Scientists warn that The Grand Solar Minimum could lead to a global food shortage.
Experts warn that a 'mini ice age' could grip the planet in the next 30 years and see temperatures in the coldest areas plummet to -50C, claiming the sun could enter a natural "hibernation period" also known as a solar minimum where it projects less heat, bringing frostier weather conditions and heavy snow.
Valentina Zharkova, a scientist at Northumbria University who has published multiple papers on solar minimums, said average temperatures could drop by 1C in 2020.
This might sound insignificant, but a degree difference can make a significant impact on global weathers and temperatures, leading to wet and cold summers.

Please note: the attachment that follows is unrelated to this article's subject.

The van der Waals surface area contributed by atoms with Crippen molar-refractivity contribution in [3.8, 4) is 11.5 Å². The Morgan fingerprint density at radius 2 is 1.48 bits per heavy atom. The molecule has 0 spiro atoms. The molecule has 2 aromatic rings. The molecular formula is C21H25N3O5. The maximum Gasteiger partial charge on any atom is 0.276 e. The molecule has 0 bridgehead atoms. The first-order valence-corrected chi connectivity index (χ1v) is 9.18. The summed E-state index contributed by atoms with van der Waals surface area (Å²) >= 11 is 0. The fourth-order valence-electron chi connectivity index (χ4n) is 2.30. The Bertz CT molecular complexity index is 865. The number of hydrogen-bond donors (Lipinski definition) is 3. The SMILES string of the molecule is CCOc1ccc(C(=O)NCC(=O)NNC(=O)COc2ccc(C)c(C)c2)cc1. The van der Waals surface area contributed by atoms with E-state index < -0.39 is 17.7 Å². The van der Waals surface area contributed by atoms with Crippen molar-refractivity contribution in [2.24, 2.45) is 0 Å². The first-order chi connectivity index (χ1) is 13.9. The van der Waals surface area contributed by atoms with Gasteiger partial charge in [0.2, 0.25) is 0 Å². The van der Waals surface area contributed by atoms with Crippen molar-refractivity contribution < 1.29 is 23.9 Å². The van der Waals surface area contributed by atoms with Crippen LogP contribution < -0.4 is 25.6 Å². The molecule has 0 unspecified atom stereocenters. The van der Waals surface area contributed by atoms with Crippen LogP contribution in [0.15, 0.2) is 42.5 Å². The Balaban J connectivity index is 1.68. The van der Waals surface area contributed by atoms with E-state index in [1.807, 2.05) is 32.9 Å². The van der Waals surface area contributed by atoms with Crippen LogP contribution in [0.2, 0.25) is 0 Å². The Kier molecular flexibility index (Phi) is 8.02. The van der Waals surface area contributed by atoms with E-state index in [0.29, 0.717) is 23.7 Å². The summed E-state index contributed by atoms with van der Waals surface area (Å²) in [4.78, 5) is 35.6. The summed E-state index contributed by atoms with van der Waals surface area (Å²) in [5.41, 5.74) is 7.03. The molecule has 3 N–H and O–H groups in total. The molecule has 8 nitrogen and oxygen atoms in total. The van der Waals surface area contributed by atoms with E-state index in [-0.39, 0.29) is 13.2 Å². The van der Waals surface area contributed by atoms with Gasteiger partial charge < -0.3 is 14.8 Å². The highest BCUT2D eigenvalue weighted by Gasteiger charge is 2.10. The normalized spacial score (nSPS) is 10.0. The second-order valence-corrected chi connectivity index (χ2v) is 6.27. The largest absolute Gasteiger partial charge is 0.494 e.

Solar minimums are completely normal and happen in the sun's life cycle every 11 years. However, this year's minimum is predicted to be especially cold as the energy emitted from the sun will dip more than usual.
A Grand Solar Minimum occurs every 400 years and wet and cold weather is expected to continue right up until 2053.
Professor Zharkova pointed to the unusually wintry weather in Iceland and Canada as evidence that the minimum was already taking place.
The professor said: "The Sun is approaching a hibernation period.
"Less sunspots will be formed on the solar surface and thus less energy and radiation will be emitted towards the planets and the Earth.
"The reduction in temperature will result in cold weathers on Earth, wet and cold summers, cold and wet winters.
"We will possibly get big frosts as is happening now in Canada where they see [temperatures] of -50C."